His invention stemmed from a fear that many people in Central Oregon have — crashing their cars because of icy roads. Henry is about to take his driver's test, and says that crashing because of slick roads is a fear he could understand.
Henry came up with an idea to create a vehicle that resembles a garbage truck. The vehicle goes through city streets, breaking up ice. The vehicle then scoops up the ice and melts it inside the truck. At the same time, the vehicle spreads salt to melt any remaining slick areas.
“I think it was chosen because it was pretty relevant to where we live our everyday lives,” Henry said.
Henry showed the judges his idea by creating diagrams and writing a short report.
The sophomore said he found out he was selected as runner-up during his Thanksgiving break. His parents called him downstairs, and at first he thought he was in trouble.
“I got scared for a moment,” Henry said.
Instead, he was told that he had won $500. He said he's planning to buy new skis.
Henry is also a multiple winner of the Inventerprise contest. In eighth grade, he won an iPod touch.
Alex, 10, is a Cascade Middle School sixth-grader.
His invention was based on his fear of losing his dog during a thunderstorm or other noisy event. One of his two dogs, an Australian Shepherd, gets frightened and agitated during Fourth of July fireworks displays.
Alex decided not only to take on his own fears of losing his dogs, but also his dogs' fears of loud explosions. He developed an idea for a doggie vest called “The Petsay Vest.” It looks a lot like a Camelback backpack and wraps around the dog's body. The vest contains massagers on the inside to sooth the dog. Specially made doggy earbuds are attached to the vest that provide relaxing sounds such as rainwater or ocean waves to block loud explosions from fireworks or thunderclaps.
Alex created a brochure for his product, and constructed a prototype out of a Ruffwear dog backpack. He even submitted photos of his dog wearing the vest.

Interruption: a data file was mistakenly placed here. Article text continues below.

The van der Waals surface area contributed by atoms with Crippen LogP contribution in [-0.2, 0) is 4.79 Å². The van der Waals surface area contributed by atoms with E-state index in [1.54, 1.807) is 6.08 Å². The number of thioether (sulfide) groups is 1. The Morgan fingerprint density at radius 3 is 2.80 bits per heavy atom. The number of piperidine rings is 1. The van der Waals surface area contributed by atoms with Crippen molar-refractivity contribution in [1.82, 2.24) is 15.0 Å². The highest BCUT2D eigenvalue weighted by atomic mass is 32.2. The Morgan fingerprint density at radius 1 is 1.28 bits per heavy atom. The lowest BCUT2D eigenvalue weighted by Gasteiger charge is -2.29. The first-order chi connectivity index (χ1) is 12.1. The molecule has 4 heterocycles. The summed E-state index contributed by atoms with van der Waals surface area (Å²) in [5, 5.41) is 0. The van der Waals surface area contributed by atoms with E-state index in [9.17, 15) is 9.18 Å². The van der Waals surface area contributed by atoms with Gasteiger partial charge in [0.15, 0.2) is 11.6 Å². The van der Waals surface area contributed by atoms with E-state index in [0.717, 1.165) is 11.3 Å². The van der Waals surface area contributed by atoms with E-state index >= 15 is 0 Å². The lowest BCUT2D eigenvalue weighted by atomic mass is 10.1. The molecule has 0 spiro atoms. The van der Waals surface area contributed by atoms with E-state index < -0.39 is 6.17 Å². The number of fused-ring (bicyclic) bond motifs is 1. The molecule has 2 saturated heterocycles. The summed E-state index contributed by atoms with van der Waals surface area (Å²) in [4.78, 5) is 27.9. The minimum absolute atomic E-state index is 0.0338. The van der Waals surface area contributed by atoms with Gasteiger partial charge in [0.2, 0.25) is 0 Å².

Alex found out he won when he went to science class the first day back from the Thanksgiving break. His science teacher announced that he'd won, and Alex got a round of applause.
“It was really cool,” he said. “I was super happy about it.”
Alex opted for the Kindle Fire e-reader because he wanted to use it for his book reports. Alex also said he chose it because he wants to check out books out from the library and not worry about returning them.
Kyle Taylor and Seth McGuire
Kyle Taylor and Seth McGuire, both 11, are sixth-graders at Pilot Butte Middle School who worked together on their project.
Kyle and Seth were inspired by the fear of flooding. Kyle used to live in St. George, Utah, where he experienced flooding. Seth was moved by the footage he saw of tsunami flooding in Japan.
“There's been a lot of flooding recently, and we were trying to think up something that would help,” Seth said. “Floods can really cause a lot of damage.”
They came up with an idea for sandbag-type creations that would absorb massive amounts of water. The fabric part of the sandbags is made out of bamboo and spandex with Velcro attachments to stack easily, while the inside is composed of sodium polyacrylate, a type of grainy powder that absorbs water. The sandbags start off relatively light, and then expand as they soak up water. According to Seth and Kyle, one pound of sodium polyacrylate can absorb 50 gallons of water.
Kyle and Seth wrote a report and drew pictures of what the finished product would look like. They also did research at home with actual sodium polyacrylate to test their theory.
“I'm glad we worked together because we couldn't have done it without each other,” Kyle said.
Kyle and Seth both selected the 32 GB iPod Touch as their prize. Both said they chose the iPod because it would be the most useful.
They're hoping to one day get a patent, and to have their own company based on the invention. Kyle is thinking about becoming a scientist, while Seth wants to be a doctor.